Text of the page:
There’s no limit to the number of times a complainant can file a UDRP.
I’ve written a few times about domain arbitration cases in which the complainant re-files a case for the same domain name. It seems kind of like an appeal process for the complainant (an opportunity not afforded to respondents).
After seeing varying panel responses to refiled cases, I was confused about what the rules are for filing a case for the same domain twice. Perhaps that’s because there aren’t any rules.
Kristine Dorrain, Internet Legal Counsel for National Arbitration Forum, explains:
The UDRP is silent as to if disputes can be “tried twice.” Because of this, the FORUM doesn’t limit the number of times a complaint may be filed against a particular domain name. Each panel then gets to decide what to do with the issue of cases being re-heard.
But there’s the rub. By the time a panel decides whether or not to hear a case, the respondent has filed his response, and thus already paid for legal defense (again) and perhaps a three person panel (again). You can see how a complainant could merely refile the same case over and over, just to wear down the domain owner.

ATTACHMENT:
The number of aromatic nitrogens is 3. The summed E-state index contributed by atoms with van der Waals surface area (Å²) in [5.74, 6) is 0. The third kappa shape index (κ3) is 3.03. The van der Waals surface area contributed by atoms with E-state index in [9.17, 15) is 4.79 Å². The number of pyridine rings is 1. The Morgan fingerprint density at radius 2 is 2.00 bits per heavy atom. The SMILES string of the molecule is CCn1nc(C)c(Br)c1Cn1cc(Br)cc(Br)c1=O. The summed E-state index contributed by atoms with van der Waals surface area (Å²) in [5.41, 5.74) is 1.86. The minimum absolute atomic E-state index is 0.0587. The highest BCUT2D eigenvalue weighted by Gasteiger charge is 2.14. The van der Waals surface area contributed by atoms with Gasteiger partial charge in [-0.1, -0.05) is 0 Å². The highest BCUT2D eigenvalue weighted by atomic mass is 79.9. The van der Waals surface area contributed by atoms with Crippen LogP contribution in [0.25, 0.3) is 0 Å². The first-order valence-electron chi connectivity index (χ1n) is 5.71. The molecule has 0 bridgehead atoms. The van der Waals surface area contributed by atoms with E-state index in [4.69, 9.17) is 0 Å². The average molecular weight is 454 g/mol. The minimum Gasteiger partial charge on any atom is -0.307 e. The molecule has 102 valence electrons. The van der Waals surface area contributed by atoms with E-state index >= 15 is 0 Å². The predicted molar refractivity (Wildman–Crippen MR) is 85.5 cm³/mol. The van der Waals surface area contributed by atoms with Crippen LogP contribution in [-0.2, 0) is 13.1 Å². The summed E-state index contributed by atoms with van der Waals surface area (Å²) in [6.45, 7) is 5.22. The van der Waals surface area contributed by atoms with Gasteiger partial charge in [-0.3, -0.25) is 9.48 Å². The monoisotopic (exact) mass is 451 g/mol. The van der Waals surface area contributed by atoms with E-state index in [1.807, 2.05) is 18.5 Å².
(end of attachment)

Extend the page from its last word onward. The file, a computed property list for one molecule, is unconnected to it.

Dorrain explained that many panels use the United States principle of “res judicata” to decide if they should hear the case. This principle basically says the case should stand unless there is a compelling reason. A compelling reason may be new evidence that could not have reasonably been discovered at the time of the original filing.
This can become interesting when the complainant doesn’t tell the panel that the case was filed before, as Dorrain explains:
One particularly interesting issue is where parties don’t tell the Panel of a previous UDRP filing. If the complainant does not disclose this information, the Panel may not be aware that the case is refiled. This is most often seen when a party files with one Provider, loses, then files with another Provider.
An example is the recent MothersMilk.com case (although both the first and second attempt were filed at National Arbitration Forum). The panelist’s decision in the case doesn’t indicate any previous filing and what may be different in the second filing. But it’s a prime example of why a company might want to file a case a second time — the complainant lost the first case but won the second. The second case was heard by an arbitrator known for favoring complainants.